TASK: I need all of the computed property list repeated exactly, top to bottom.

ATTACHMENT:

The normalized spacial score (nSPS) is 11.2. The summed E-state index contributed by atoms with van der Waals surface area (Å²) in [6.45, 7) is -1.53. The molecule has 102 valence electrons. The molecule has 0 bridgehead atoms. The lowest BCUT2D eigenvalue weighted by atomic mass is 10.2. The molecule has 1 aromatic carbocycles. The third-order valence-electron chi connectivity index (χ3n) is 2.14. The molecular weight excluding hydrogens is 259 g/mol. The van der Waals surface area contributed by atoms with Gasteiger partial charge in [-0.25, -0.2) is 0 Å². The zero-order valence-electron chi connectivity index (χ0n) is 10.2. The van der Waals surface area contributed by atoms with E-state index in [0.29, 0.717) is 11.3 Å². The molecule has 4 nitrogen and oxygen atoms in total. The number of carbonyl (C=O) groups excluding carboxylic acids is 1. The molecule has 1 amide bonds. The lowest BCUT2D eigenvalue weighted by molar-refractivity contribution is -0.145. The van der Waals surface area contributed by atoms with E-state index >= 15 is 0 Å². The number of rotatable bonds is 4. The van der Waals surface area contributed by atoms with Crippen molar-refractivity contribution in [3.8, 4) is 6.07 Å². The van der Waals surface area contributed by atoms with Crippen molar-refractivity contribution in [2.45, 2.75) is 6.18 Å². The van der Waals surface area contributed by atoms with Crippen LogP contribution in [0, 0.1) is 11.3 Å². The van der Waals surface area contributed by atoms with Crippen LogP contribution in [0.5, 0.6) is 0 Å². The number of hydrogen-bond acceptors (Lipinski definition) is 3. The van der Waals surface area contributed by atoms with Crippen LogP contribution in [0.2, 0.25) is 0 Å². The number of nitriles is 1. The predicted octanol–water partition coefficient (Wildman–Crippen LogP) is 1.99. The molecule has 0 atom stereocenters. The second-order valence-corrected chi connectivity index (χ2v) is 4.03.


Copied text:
The normalized spacial score (nSPS) is 11.2. The summed E-state index contributed by atoms with van der Waals surface area (Å²) in [6.45, 7) is -1.53. The molecule has 102 valence electrons. The molecule has 0 bridgehead atoms. The lowest BCUT2D eigenvalue weighted by atomic mass is 10.2. The molecule has 1 aromatic carbocycles. The third-order valence-electron chi connectivity index (χ3n) is 2.14. The molecular weight excluding hydrogens is 259 g/mol. The van der Waals surface area contributed by atoms with Gasteiger partial charge in [-0.25, -0.2) is 0 Å². The zero-order valence-electron chi connectivity index (χ0n) is 10.2. The van der Waals surface area contributed by atoms with E-state index in [0.29, 0.717) is 11.3 Å². The molecule has 4 nitrogen and oxygen atoms in total. The number of carbonyl (C=O) groups excluding carboxylic acids is 1. The molecule has 1 amide bonds. The lowest BCUT2D eigenvalue weighted by molar-refractivity contribution is -0.145. The van der Waals surface area contributed by atoms with E-state index >= 15 is 0 Å². The number of rotatable bonds is 4. The van der Waals surface area contributed by atoms with Crippen molar-refractivity contribution in [3.8, 4) is 6.07 Å². The van der Waals surface area contributed by atoms with Crippen molar-refractivity contribution in [2.45, 2.75) is 6.18 Å². The van der Waals surface area contributed by atoms with Crippen LogP contribution in [0, 0.1) is 11.3 Å². The van der Waals surface area contributed by atoms with Crippen LogP contribution in [0.5, 0.6) is 0 Å². The number of hydrogen-bond acceptors (Lipinski definition) is 3. The van der Waals surface area contributed by atoms with Crippen LogP contribution in [0.2, 0.25) is 0 Å². The number of nitriles is 1. The predicted octanol–water partition coefficient (Wildman–Crippen LogP) is 1.99. The molecule has 0 atom stereocenters. The second-order valence-corrected chi connectivity index (χ2v) is 4.03.